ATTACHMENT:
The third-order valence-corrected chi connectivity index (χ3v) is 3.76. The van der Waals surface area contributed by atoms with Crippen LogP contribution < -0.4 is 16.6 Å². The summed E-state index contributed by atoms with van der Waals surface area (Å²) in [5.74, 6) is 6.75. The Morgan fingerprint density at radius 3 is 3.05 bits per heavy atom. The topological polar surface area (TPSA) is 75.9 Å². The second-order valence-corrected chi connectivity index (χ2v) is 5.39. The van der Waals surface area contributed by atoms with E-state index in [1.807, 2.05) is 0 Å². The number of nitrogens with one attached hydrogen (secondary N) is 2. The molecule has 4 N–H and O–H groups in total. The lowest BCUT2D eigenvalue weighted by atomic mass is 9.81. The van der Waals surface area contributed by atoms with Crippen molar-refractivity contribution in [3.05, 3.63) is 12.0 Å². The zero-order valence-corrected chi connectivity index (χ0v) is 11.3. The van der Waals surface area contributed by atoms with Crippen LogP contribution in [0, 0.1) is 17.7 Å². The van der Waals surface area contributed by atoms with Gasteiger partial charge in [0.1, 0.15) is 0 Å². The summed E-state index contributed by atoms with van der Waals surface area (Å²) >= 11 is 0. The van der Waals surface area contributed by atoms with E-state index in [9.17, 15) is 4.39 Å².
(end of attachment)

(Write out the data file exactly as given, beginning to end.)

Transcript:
The third-order valence-corrected chi connectivity index (χ3v) is 3.76. The van der Waals surface area contributed by atoms with Crippen LogP contribution < -0.4 is 16.6 Å². The summed E-state index contributed by atoms with van der Waals surface area (Å²) in [5.74, 6) is 6.75. The Morgan fingerprint density at radius 3 is 3.05 bits per heavy atom. The topological polar surface area (TPSA) is 75.9 Å². The second-order valence-corrected chi connectivity index (χ2v) is 5.39. The van der Waals surface area contributed by atoms with E-state index in [1.807, 2.05) is 0 Å². The number of nitrogens with one attached hydrogen (secondary N) is 2. The molecule has 4 N–H and O–H groups in total. The lowest BCUT2D eigenvalue weighted by atomic mass is 9.81. The van der Waals surface area contributed by atoms with Crippen molar-refractivity contribution in [3.05, 3.63) is 12.0 Å². The zero-order valence-corrected chi connectivity index (χ0v) is 11.3. The van der Waals surface area contributed by atoms with Crippen LogP contribution in [0, 0.1) is 17.7 Å². The van der Waals surface area contributed by atoms with Gasteiger partial charge in [0.1, 0.15) is 0 Å². The summed E-state index contributed by atoms with van der Waals surface area (Å²) >= 11 is 0. The van der Waals surface area contributed by atoms with E-state index in [9.17, 15) is 4.39 Å².